The Barbarous Years
December 20, 2014 9:45 AM   Subscribe

The Shocking Savagery of America's Early History, a look at historian Bernard Bailyn has not painted a pretty picture. Little wonder he calls it The Barbarous Years and spares us no details of the terror, desperation, degradation and widespread torture—do you really know what being “flayed alive” means? (The skin is torn from the face and head and the prisoner is disemboweled while still alive.) And yet somehow amid the merciless massacres were elements that gave birth to the rudiments of civilization—or in Bailyn’s evocative phrase, the fragile “integument of civility”—that would evolve 100 years later into a virtual Renaissance culture, a bustling string of self-governing, self-sufficient, defiantly expansionist colonies alive with an increasingly sophisticated and literate political and intellectual culture that would coalesce into the rationale for the birth of American independence. All the while shaping, and sometimes misshaping, the American character. It’s a grand drama in which the glimmers of enlightenment barely survive the savagery, what Yeats called “the blood-dimmed tide,” the brutal establishment of slavery, the race wars with the original inhabitants that Bailyn is not afraid to call “genocidal,” the full, horrifying details of which have virtually been erased.

Also reviewed in
Harvard Magazine (one of the new histories), The New Republic, and by Charles C. Mann in The New York Times:
Now comes “The Barbarous Years,” the next installment. It circles back to a period that most Americans don’t hear much about in school: the chaotic decades from the establishment of Jamestown (England’s first permanent colony in the Americas) in 1607 up to King Philip’s War (the vicious conflict that effectively expelled Indians from New England) in 1675-76. Bailyn’s goal is to show how a jumble of migrants, “low and high born,” sought “to recreate, if not to improve, in this remote and, to them, barbarous environment, the life they had known before.” As the title indicates, the story is as grim as it is fascinating: a group portrait in tones of greed, desperation and brutality. In recent years conservative writers dismayed by historical revisionism have flooded stores with books extolling the character and sagacity of America’s founders. “The Barbarous Years” is not one of them.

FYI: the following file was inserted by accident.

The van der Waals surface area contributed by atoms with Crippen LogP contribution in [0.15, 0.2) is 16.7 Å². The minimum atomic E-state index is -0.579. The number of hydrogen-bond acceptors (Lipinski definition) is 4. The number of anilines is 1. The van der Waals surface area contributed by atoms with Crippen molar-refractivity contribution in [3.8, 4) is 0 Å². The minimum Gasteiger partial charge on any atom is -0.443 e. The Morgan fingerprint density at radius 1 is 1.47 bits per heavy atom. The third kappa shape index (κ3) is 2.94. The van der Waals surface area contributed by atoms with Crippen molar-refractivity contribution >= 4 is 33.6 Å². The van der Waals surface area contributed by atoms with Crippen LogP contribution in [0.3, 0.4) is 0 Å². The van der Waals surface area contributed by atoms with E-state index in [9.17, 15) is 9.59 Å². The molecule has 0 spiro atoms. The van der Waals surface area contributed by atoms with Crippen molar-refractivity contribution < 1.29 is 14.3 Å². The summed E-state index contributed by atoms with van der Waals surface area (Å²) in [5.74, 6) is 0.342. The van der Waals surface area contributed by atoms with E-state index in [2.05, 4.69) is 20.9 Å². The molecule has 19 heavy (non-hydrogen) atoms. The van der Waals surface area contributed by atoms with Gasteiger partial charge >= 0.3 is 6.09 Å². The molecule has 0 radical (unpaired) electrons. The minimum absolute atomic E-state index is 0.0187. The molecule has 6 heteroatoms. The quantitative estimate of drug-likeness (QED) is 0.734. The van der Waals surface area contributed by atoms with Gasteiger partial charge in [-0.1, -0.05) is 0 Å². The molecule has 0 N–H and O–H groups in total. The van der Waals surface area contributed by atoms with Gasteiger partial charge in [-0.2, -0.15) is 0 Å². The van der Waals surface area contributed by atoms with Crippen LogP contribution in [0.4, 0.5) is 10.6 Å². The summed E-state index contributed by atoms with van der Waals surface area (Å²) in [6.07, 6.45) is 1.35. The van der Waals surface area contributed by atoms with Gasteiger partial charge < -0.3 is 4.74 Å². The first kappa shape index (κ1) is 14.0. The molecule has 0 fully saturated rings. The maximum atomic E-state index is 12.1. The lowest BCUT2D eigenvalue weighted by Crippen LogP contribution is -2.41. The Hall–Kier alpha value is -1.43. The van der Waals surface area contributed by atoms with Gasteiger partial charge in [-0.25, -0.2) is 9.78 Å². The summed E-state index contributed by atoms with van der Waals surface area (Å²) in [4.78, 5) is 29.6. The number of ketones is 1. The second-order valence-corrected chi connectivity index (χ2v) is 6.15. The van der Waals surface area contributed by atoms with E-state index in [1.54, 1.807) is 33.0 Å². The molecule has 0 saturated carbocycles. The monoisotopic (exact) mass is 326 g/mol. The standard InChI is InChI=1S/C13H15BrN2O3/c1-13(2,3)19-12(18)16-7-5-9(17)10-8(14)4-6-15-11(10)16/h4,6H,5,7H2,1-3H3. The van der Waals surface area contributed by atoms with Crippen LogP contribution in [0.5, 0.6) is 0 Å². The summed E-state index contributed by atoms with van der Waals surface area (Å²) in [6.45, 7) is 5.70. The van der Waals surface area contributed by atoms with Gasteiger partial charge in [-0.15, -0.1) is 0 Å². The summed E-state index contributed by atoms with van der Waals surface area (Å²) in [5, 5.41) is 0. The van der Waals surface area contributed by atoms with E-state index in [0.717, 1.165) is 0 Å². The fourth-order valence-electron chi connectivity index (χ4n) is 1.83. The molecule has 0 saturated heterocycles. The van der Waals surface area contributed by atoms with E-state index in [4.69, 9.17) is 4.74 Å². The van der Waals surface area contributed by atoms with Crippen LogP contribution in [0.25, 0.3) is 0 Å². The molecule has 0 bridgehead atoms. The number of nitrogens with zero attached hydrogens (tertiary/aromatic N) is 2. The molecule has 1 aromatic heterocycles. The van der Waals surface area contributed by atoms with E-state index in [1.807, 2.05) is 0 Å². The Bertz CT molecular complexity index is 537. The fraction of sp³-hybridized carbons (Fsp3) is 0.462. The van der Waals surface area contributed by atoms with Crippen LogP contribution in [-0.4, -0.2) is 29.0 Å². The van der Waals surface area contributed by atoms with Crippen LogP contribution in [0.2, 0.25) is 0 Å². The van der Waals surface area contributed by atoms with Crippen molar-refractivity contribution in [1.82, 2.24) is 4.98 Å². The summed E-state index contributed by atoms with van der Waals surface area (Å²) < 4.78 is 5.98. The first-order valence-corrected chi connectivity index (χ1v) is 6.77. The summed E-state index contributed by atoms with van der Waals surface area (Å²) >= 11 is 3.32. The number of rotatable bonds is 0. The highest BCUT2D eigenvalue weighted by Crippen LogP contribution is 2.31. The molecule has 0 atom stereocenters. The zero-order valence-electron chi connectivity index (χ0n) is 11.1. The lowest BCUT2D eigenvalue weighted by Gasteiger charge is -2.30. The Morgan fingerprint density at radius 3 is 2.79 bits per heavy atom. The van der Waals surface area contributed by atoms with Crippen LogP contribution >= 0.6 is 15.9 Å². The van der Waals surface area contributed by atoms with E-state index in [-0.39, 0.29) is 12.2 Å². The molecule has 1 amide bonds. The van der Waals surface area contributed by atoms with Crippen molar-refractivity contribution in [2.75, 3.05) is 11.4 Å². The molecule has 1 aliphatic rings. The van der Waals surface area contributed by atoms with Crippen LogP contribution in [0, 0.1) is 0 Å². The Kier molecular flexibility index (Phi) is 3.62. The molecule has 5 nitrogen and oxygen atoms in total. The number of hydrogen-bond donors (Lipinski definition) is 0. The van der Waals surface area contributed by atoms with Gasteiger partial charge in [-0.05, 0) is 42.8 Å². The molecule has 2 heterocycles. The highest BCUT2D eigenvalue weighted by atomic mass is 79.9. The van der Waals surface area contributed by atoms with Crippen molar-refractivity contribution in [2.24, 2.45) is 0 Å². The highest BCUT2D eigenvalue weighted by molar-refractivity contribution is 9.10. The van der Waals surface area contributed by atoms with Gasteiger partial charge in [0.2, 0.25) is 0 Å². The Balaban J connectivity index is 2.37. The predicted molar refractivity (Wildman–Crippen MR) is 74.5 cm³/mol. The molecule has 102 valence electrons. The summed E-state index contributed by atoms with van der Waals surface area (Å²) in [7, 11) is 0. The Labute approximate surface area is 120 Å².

posted by the man of twists and turns (42 comments total) 98 users marked this as a favorite
 
Great post. Thanks.
posted by blucevalo at 10:02 AM on December 20, 2014 [1 favorite]


Interesting. This sounds like a good counterpart for Laures Martines' Furies, talking about the savagery of total warfare in the same era (1450-1700) in Europe itself.
posted by MartinWisse at 10:04 AM on December 20, 2014 [3 favorites]




Thanks for the post. I read this book a few months ago. There's nothing like reading history that doesn't whitewash reality.
posted by Melismata at 10:39 AM on December 20, 2014 [1 favorite]


Loved this:

"That’s why they hated [Roger Williams] ...he was complicated. He was well educated, he was a gentleman—but he was a nut case! They didn’t know what to do with him. Among his views, first of all, was that you do not seize Indian land. You don’t own it, you don’t take it. And you treat people civilly and there is no purity in any stage of Christianity, hence toleration.”

“What’s nutty about that?” I asked.

“You don’t live in the 17th century.”

posted by Aya Hirano on the Astral Plane at 10:43 AM on December 20, 2014 [27 favorites]


I useful reminder that there really wasn't ever a peaceful halcyon "good old days" in American history, we've been butchers and warmongers since day one.

Sure, at some times we've been worse than others, but it has always been there, often hidden under a history we want to pretend didn't happen, that this nation was born in blood and has lived off of it ever since, and the life those of us who live here enjoy, comes at the expense of millions who died horribly so that we could do so.
posted by quin at 11:20 AM on December 20, 2014 [9 favorites]


Extraordinary post.
"They're little shells". Reminds me of a great teacher I had when it came a teaching methodology.
posted by clavdivs at 11:21 AM on December 20, 2014


This is not news to me. But then, I encountered The Shady Side of America when I was just a young teen...although it spans a large period of time (and isn't a large book to begin with) and therefore must be brief, it was a great overview of un-whitewashed American history (up to just before the Kennedy years, anyway). It's well-written, engaging, and a quick read. Definitely worth looking it up.
posted by Greg_Ace at 11:35 AM on December 20, 2014 [7 favorites]


Ooh thank you Greg_Ace, that looks like a great book!
posted by Melismata at 11:58 AM on December 20, 2014